Letter and Spirit

For the week ending 11 August 2018 / 30 Av 5778

Parshat Re'eh

by Rabbi Yosef Hershman
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Sustaining Self-Worth

This week’s Torah portion contains a host of laws, mostly ones we have already been taught in earlier books. In some cases the order or grouping of these laws does not seem to follow a logical pattern. For example, the prohibition against heeding a false prophet, and the instructions regarding one who incites the public to sin, are followed by the statement, You are children of G-d; do not cut yourselves and do not put a bald spot between your eyes [as a sign of mourning] for a dead person. (Devarim 14:1)

Rav Hirsch explains the connection. The laws relating to a false prophet and an inciter alert the people to those who misuse their influence in order to turn their fellows’ hearts away from G-d — whether that influence derives from their spiritual gifts, their gifts of persuasion, their social position, or familial or close relationship. These gifted individuals are to be avoided if they use those gifts to lead others astray.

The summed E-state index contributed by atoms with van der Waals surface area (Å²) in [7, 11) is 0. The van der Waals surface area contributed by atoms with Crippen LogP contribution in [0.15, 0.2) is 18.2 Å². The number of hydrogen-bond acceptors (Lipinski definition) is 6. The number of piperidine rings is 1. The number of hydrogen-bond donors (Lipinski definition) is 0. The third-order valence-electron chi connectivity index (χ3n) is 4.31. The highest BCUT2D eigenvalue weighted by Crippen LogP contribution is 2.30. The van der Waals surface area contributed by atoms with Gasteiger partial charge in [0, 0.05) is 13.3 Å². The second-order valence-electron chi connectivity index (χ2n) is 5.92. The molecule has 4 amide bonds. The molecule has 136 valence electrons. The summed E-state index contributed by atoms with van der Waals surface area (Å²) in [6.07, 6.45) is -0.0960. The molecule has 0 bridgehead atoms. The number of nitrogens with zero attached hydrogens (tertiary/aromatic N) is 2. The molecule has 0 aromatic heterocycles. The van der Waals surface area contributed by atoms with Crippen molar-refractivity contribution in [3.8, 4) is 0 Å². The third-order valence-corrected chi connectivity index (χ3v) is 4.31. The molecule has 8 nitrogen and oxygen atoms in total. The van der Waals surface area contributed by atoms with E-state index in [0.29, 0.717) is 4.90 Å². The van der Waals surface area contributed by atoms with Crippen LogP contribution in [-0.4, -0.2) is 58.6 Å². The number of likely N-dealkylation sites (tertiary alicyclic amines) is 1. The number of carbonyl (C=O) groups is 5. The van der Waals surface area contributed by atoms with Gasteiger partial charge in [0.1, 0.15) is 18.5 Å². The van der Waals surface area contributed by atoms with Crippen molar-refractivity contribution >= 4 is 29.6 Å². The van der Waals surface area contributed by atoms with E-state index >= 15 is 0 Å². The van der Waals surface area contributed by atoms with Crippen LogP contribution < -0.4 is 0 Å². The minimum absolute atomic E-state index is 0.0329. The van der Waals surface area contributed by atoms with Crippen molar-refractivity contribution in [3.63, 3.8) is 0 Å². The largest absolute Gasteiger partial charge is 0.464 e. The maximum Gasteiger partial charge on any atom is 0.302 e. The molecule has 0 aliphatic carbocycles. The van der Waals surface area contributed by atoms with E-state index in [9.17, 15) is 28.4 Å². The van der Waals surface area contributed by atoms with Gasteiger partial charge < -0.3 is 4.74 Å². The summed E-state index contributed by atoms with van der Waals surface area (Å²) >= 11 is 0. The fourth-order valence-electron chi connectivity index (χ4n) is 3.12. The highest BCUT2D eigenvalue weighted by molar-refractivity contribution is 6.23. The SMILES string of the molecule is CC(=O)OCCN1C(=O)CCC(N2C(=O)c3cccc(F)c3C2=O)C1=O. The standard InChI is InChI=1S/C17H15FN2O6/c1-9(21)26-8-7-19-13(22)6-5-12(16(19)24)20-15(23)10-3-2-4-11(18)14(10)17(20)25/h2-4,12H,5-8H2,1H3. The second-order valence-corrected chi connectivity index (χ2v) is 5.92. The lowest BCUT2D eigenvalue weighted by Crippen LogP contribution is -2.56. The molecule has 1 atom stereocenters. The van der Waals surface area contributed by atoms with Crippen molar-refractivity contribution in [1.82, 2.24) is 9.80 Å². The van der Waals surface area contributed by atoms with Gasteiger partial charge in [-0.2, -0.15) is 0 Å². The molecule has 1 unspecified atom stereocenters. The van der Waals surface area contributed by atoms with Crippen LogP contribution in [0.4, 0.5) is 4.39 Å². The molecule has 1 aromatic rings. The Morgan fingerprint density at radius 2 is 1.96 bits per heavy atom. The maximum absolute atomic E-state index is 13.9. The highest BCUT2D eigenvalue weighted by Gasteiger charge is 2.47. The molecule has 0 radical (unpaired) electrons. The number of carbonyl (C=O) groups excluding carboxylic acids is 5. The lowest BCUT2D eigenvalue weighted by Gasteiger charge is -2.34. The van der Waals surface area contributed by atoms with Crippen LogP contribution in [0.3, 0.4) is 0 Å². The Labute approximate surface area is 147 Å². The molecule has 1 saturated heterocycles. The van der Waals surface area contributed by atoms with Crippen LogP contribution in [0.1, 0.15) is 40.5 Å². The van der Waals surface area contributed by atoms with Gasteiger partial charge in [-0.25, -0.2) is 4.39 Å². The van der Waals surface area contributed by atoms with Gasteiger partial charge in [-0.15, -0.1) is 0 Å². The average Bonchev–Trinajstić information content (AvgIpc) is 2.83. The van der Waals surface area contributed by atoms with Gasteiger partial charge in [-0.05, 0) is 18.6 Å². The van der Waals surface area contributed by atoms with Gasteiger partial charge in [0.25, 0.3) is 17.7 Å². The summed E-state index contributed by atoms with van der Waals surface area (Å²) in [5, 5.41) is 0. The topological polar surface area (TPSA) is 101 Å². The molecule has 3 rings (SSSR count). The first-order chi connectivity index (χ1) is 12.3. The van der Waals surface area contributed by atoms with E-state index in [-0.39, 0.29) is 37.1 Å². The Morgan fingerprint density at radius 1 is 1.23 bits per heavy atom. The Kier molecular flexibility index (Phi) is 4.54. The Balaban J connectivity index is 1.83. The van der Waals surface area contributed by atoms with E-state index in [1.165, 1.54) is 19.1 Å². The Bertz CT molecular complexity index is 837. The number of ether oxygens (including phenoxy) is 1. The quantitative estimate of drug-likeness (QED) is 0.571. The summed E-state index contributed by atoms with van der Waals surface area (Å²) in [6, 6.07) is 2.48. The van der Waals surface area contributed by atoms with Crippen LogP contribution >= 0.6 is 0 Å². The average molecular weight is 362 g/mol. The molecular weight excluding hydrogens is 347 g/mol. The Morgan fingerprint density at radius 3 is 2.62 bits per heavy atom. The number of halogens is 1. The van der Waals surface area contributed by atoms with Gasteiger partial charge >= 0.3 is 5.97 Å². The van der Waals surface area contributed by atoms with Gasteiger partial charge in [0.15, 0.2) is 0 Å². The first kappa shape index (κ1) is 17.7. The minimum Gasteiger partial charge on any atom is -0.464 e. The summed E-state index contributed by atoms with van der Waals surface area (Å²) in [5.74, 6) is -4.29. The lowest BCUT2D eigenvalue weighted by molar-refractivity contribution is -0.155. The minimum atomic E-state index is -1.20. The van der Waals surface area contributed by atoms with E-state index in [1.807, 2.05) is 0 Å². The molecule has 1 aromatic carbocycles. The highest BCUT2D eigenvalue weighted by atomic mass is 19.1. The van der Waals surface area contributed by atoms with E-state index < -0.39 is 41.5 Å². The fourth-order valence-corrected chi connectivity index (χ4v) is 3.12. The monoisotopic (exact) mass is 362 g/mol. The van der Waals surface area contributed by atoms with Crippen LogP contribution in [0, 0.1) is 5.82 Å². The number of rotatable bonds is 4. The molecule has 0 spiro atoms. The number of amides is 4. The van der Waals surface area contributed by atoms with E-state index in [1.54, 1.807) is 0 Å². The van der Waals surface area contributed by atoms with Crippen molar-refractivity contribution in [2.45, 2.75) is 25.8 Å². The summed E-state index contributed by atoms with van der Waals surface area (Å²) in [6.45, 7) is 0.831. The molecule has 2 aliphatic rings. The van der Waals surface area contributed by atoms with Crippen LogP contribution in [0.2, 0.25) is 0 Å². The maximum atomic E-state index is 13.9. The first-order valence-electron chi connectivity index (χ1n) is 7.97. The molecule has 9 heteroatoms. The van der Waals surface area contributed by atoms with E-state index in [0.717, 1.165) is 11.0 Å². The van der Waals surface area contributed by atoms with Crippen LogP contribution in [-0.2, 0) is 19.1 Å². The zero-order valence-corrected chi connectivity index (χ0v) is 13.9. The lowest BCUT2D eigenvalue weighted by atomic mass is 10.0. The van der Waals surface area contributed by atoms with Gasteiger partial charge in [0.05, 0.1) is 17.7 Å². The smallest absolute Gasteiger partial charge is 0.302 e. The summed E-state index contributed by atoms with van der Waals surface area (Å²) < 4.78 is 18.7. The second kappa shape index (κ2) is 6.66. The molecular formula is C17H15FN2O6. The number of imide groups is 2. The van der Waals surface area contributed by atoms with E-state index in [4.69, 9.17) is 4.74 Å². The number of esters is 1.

The next two prohibitions — against cutting and creating a bald spot in response to death of a loved one — are closely related. Although we tear our clothing when a loved one passes, we are not to make a wound in our flesh or create a permanent bald spot. This would imply that the death of a loved one has caused a breakdown in ourselves and in our bodies, and our mourning is not to extend that far. No matter how dear a person may be to us, his death must not negate or diminish the value and meaning of our own lives. These laws are intended to preserve the individual’s self-worth, which stems from his belonging to G-d. Hence the introduction: You are children of G-d. No human being should have such a strong hold on us that we identify with him to the point of self-nullification, so that when he departs this world we feel compelled to throw ourselves after him.

Both sets of laws, then, warn against excessive devotion to people. The false prophet and inciter alert us to the sway of those who may have won our love and respect, and warn us to keep our commitment to G-d in place at all times. This instruction comes now because the Jews are about to enter the Land, and they will no longer dwell in one camp. This danger can arise more easily once the people are dispersed through the Land. Dwelling in small, scattered settlements, away from the influence of the center, local leaders may gain undue influence.

The Torah here reiterates the prohibitions against cutting and creating a bald spot to remind us that our self-worth is never to be dependent on others, no matter how precious or influential they may be. As children of G-d we are first and foremost related to Him.

  • Sources: Commentary, Devarim 14:1; Vayikra 19:28

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